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Thursday January 19, 2023 · 11:39 AM PST
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So many stories of the fellow we’ve come to know as “George Santos.” Who is he really?
I’ve a hypothesis which, I promise, is at least as plausible of any claim of his.
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Last summer, Vladimir Putin attended a ceremony in Moscow honoring the 100th anniversary of the “illegal intelligence division” (Division S) of the Foreign Intelligence Service (SVR). This sub-service, which has existed in both Soviet and Russian Federation forms, is responsible for running intelligence assets living overseas as non-Russian nationals.
One of the best-known operations of the Division was the group of 10 sleeper agents associated with Anna Chapman, born Anna Vasilyevna Kushchenko, which was infiltrated by the FBI. The Division gained further fame with the FX Network show “The Americans,” which debuted in 2013 and portrayed the activities of a US-based sleeper couple and their children.
Building a sleeper identity is a long-term project. Often, sleepers will move from one country, where assembling a false persona is relatively easy, to the target country, where security may be tighter. This was the case with Sergey Vladimirovich Cherkasov, who spent twelve years in Brazil becoming “Viktor Muller Ferreira,” a Brazilian researcher who attempted to enter the Netherlands last year to infiltrate the International Criminal Court.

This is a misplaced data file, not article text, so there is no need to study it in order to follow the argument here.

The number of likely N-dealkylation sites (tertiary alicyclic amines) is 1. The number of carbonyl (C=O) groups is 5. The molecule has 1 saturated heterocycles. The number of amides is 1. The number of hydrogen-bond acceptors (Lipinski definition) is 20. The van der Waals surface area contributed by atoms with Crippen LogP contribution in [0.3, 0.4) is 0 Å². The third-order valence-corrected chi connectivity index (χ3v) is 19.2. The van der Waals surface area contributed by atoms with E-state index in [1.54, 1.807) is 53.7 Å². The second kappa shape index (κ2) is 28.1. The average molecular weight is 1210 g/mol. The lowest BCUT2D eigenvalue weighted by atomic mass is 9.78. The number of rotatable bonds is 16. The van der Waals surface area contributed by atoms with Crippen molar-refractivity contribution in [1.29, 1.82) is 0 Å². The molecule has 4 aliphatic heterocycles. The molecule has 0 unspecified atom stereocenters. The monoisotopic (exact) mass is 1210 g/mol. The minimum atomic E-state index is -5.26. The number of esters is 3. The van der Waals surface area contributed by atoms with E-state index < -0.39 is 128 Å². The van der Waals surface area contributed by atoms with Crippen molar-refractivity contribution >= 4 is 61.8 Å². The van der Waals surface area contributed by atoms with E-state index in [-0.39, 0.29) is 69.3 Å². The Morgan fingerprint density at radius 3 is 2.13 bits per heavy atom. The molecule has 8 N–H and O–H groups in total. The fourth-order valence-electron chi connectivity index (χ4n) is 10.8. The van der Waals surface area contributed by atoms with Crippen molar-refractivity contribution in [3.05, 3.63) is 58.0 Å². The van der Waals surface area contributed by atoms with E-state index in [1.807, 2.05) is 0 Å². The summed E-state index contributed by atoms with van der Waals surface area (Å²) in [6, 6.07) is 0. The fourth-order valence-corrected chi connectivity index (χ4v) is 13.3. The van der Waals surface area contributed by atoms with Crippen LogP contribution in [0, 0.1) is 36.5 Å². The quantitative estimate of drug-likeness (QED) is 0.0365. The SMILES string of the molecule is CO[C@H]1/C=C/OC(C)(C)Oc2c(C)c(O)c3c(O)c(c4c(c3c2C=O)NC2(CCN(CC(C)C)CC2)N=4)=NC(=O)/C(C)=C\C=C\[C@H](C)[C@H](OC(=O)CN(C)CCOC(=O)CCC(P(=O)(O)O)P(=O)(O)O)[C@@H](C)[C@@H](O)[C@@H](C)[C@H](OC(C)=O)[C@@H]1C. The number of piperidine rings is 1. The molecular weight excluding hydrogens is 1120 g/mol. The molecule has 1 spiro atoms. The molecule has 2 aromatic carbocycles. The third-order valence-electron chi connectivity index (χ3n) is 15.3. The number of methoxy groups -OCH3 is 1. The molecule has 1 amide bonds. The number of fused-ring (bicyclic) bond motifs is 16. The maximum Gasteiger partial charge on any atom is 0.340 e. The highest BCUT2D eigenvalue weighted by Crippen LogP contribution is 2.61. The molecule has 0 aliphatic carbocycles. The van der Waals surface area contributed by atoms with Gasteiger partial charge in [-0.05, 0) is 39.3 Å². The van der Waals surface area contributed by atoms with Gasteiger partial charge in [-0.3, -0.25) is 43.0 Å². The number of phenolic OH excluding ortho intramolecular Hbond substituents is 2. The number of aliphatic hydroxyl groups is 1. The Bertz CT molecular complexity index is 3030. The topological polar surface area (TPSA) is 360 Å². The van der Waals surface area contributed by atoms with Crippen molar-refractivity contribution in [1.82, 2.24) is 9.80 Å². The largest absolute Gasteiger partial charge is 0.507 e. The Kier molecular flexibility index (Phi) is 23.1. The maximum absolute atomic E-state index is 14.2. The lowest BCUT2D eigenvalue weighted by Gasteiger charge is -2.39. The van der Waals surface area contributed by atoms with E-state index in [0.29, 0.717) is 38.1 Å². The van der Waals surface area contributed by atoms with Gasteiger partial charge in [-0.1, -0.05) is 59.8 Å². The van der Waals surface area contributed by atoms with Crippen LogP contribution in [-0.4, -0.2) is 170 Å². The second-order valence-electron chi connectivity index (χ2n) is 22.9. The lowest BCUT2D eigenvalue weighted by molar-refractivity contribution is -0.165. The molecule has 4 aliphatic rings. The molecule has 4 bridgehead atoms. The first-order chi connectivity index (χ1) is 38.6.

Cherkasov’s case is quite similar to that of Mikhail Mikushin, an accused Russian sleeper who built the identity of José Assis Giammaria, a Brazilian academic who joined a research group at the University of Tromsø, and was later arrested for taking drone videos of restricted areas.
Brazil isn’t unique in acting as a “farm” for sleeper identities. Russian intelligence is rather well known for trying countless small, cheap operations and developing many potential assets in the hope that one or two pay off. And one manager can juggle lots of potential assets.
Say you had a US asset you’d been grooming for years who had an unlikely but non-zero chance of becoming president. The same people you used to support his campaign could be used for similar political operations with other assets.
People like Russian oligarch Viktor Vekselberg, whose cousin Andrew Intrater, who supported Donald Trump’s campaign and dropped $250,000 into Trump’s notoriously corrupt Inaugural slush fund.
And happened to be a major supporter in both of George Santos’ congressional campaigns, as well as an investor in Harbor City Capital, the company where Santos worked deemed by the SEC to be a massive Ponzi scheme. That investment, Intrater claims, was made at Santos’ request.
Now we come to the mysterious $705,000 loan, ostensibly from Santos’ company, to his 2022 congressional campaign. As outlined in a complaint filed by End Citizens United to the FEC, Santos could used his own company as a pass through or shell for campaign funds. Santos refuses to reveal the source of the money, not even to as sympathetic questioner as Matt Gaetz, guest-hosting on Steve Bannon’s podcast.
That’s because, as I here surmise, Santos’ political campaigns, in fact his whole dual-citizen-with-unrevealed-birth-certificate identity, is nothing more than another piece of Division S spaghetti thrown against the West’s walls to see what sticks.
Far from being a run-of-the-mill pathological liar dressed up like Marco Rubio’s stunt double, the fellow we know as George Santos is a long-cultivated Russian asset, part of Vladimir Putin’s very long-range plan to corrupt Western democratic institutions from within.
Or maybe I’m just making it all up. Like “George Santos.”
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